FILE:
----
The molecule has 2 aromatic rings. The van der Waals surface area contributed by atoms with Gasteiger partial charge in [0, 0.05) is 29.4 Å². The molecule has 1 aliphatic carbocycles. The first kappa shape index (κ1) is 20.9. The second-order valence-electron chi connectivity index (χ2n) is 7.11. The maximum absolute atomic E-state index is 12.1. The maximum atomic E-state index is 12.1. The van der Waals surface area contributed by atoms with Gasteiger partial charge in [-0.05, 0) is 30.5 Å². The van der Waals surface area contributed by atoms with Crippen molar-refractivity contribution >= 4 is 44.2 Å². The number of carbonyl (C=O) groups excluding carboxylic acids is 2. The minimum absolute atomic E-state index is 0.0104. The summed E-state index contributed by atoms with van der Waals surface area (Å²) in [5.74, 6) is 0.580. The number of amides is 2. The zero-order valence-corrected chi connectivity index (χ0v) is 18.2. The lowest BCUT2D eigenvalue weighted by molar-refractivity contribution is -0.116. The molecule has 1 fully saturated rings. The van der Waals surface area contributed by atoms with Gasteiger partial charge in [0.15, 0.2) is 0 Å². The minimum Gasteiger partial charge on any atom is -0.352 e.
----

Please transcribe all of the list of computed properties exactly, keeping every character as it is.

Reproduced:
The molecule has 2 aromatic rings. The van der Waals surface area contributed by atoms with Gasteiger partial charge in [0, 0.05) is 29.4 Å². The molecule has 1 aliphatic carbocycles. The first kappa shape index (κ1) is 20.9. The second-order valence-electron chi connectivity index (χ2n) is 7.11. The maximum absolute atomic E-state index is 12.1. The maximum atomic E-state index is 12.1. The van der Waals surface area contributed by atoms with Gasteiger partial charge in [-0.05, 0) is 30.5 Å². The van der Waals surface area contributed by atoms with Crippen molar-refractivity contribution >= 4 is 44.2 Å². The number of carbonyl (C=O) groups excluding carboxylic acids is 2. The minimum absolute atomic E-state index is 0.0104. The summed E-state index contributed by atoms with van der Waals surface area (Å²) in [5.74, 6) is 0.580. The number of amides is 2. The zero-order valence-corrected chi connectivity index (χ0v) is 18.2. The lowest BCUT2D eigenvalue weighted by molar-refractivity contribution is -0.116. The molecule has 1 fully saturated rings. The van der Waals surface area contributed by atoms with Gasteiger partial charge in [0.15, 0.2) is 0 Å². The minimum Gasteiger partial charge on any atom is -0.352 e.